DJ Drama’s Hour
DJ Drama is known worldwide for his Gangsta Grillz empire. But before he was crafting mainstream mixtapes for Jeezy and Weezy, he was selling smooth R&B blend tapes, spinning underground Hip Hop like Company Flow and Mos Def, and very much a cog in the Atlanta indie Rap scene thanks to his early role in Binkis Recs. But as the ’90s rolled on, Drama sensed an impending shift in the Hip Hop landscape and dabbled with a new sound. It was a move that paid off financially, as his one-time peers recall…
H20: DJ Drama was in Binkis Records as an underground Hip Hop deejay first. He was playing Company Flow, Mos Def, anything out of New York. He was originally from Philly and played all the grass-roots stuff.
Flux: DJ Drama was actually in Binkis around the time we created it, along with my man Spice, Mike Self and Jax. They were all going to school at Clark Atlanta University at that time. When Jax didn’t enroll in his third year, he started working at Marco’s Pita, which was an independently-owned black pita shop. They opened a new store and asked Jax to manage it. He had Spice and Drama work for him. That’s how those relationships got built. When we started Binkis, Drama was the first deejay.
Senor Kaos: At first Drama was putting out what gets termed that “real Hip Hop” shit. It was blend tapes, Automatic Relaxation, smoother Hip Hop and R&B, then straight underground Hip Hop like Co Flow, Non-Phixion, Scienz Of Life and them. Drama was spinning those cats back in the game.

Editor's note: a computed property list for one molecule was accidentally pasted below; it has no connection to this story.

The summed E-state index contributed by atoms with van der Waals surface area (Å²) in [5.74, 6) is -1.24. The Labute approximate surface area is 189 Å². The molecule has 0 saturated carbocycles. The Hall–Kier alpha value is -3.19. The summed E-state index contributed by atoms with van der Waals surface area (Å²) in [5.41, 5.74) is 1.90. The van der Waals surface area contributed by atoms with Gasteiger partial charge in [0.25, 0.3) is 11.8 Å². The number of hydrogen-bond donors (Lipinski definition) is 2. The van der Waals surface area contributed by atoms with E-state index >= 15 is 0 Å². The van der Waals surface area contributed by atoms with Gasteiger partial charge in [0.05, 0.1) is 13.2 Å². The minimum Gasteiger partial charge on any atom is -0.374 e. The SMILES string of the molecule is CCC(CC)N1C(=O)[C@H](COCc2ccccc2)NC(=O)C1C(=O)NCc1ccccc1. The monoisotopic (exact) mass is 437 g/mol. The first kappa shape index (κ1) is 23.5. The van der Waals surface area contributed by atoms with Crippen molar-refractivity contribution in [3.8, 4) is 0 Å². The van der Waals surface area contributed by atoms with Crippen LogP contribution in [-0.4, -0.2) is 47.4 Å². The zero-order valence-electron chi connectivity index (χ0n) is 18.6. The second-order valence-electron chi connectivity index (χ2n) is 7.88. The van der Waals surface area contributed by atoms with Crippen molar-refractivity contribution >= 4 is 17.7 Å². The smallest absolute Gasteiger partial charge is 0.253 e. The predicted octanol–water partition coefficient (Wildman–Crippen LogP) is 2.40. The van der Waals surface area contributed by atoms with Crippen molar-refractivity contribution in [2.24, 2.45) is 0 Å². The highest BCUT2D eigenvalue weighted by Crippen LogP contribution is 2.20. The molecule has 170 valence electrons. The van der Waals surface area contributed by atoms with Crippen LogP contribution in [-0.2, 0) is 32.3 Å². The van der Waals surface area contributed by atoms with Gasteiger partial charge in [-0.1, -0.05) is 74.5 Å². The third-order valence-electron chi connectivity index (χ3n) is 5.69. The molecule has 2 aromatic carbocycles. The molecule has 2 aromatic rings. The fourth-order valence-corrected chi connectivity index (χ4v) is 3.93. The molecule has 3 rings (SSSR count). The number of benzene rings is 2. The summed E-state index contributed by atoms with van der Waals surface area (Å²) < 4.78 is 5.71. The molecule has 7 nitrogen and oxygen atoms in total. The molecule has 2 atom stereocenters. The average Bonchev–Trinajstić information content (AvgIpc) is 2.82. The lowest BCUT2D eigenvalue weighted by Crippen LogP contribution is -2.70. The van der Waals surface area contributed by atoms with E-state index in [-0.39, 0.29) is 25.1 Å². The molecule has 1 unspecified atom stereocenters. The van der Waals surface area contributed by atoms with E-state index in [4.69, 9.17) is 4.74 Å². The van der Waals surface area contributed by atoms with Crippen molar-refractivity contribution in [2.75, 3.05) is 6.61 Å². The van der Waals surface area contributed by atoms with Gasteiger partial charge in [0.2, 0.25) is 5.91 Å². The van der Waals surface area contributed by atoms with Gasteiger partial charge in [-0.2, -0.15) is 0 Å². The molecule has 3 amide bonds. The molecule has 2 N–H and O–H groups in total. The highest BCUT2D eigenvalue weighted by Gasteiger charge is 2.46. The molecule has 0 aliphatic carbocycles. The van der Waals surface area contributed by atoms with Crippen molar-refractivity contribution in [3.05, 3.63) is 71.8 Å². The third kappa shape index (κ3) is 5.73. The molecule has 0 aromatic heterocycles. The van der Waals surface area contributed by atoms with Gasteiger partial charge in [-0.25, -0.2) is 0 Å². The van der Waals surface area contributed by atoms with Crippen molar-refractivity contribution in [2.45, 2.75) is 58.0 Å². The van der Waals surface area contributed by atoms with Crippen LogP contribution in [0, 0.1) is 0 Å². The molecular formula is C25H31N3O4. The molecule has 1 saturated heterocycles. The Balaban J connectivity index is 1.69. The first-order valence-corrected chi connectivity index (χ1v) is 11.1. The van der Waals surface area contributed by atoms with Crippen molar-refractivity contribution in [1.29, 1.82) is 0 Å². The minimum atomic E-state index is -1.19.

H20: I hooked up with him just seeing him in the A. I was doing illustrations and artwork for his first mixtapes called Automatic Relaxation, which was all slow R&B jams like Jill Scott and Erykah Badu. I probably did about 20 covers for Drama. He had a stand down at the college where he sold his CDs by hand, making money there and then. Every week he’d hand me a CD, a playlist and the money at the same time – I could have been on his payroll! The first Gangsta Grills was actually number two. Gangsta Grills Volume One was a promo that he gave out to people at the college just to see if they were feeling it. This was when Ludacris and Three 6 Mafia were first blowing up, and he was seeing more and more of these types of people asking him things like, “You don’t have no Trick Daddy on there?” So he came with a new mix and asked me what I thought of it. I said, “So are you gonna be spinning this from now on?” He said, “I’m just selling a CD, I’ve got to have music on there that people want.” Then he came back with part two which was mixed a whole lot better. He said people were eating that shit up. Next thing you know, you wasn’t seeing any more Automatic Relaxation or Glamorous Life mixtapes from him, none of that stuff he was making his money off before.
Senor Kaos: Things just shifted and Drama realized that making mixtapes with a certain type of music on it wasn’t getting him the attention and the money he wanted, so he went for a more commercial thing.
H20: It’s funny, he actually didn’t put the ‘z’ in Gangsta Grillz until about four or five CDs in to the series – he spelt it with an ‘s’ at first. He got a drop from somebody who said, “That gangsta grizz-illz” and that was when it changed.
The Fall And The Resurrection